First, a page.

Saving the IMF

Since the start of the Great Recession in mid-2007, the IMF’s actions have mostly served the interests of its major shareholders. When finance ministers and central bank governors meet in Washington, DC, next week for the Fund’s annual meeting, will they have the energy to push for greater independence and credibility?

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IMF go-home sign

PRINCETON – Critics have long contended that the International Monetary Fund mainly serves the interests of its major shareholders. In fact, at its best, the Fund has helped crystalize global consensus on macroeconomic policy and coordination. But, since the start of the Great Recession in mid-2007, its actions have mostly confirmed the detractors’ critique.

Whether in assessing global risks, promoting international policy coordination, dealing with Europe’s intractable problems, or creating a viable regime for sovereign-debt restructuring, the Fund either played second fiddle or was swayed by European and US interests. When finance ministers and central bank governors meet in Washington, DC, next week for the IMF’s annual meeting, will they have the wisdom to make the Fund more independent and credible? Or will it be business as usual?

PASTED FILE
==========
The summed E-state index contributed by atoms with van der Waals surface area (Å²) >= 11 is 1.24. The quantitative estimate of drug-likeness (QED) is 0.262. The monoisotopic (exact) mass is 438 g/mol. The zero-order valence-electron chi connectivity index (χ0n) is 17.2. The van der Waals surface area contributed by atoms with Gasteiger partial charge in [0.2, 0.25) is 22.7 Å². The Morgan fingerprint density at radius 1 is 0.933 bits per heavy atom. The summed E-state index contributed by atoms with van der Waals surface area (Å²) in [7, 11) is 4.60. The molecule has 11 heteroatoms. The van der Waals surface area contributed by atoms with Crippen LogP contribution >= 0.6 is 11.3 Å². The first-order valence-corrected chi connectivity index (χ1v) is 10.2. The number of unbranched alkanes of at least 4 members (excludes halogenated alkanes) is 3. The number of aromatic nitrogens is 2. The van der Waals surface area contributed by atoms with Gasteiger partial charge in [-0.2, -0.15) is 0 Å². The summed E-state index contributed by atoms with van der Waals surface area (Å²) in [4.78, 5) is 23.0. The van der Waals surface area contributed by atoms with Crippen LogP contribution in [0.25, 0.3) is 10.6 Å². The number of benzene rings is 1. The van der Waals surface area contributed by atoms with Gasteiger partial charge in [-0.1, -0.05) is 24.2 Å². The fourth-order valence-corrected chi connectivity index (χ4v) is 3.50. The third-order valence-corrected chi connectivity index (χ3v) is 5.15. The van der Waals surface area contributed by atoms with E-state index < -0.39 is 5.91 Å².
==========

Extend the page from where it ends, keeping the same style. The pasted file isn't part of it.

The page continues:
Serial Optimists

The IMF’s one shining moment in the last decade followed the collapse of Lehman Brothers in September 2008. As I later wrote, “At the end of 2008, when the scale of the impending economic destruction was not yet apparent, [IMF chief economist] Olivier Blanchard boldly called for a global fiscal stimulus,” repudiating the Fund’s usual emphasis on “fiscal retrenchment and public-debt reduction.”

Today, there is little doubt that the coordinated fiscal stimulus of 2009 played a crucial role in preventing the “deflation, liquidity traps, and increasingly pessimistic expectations” that Blanchard rightly feared would lead to a second Great Depression. Governments worldwide were panicking, and their interests were perfectly aligned: Everyone could see that failure to act would lead to catastrophe.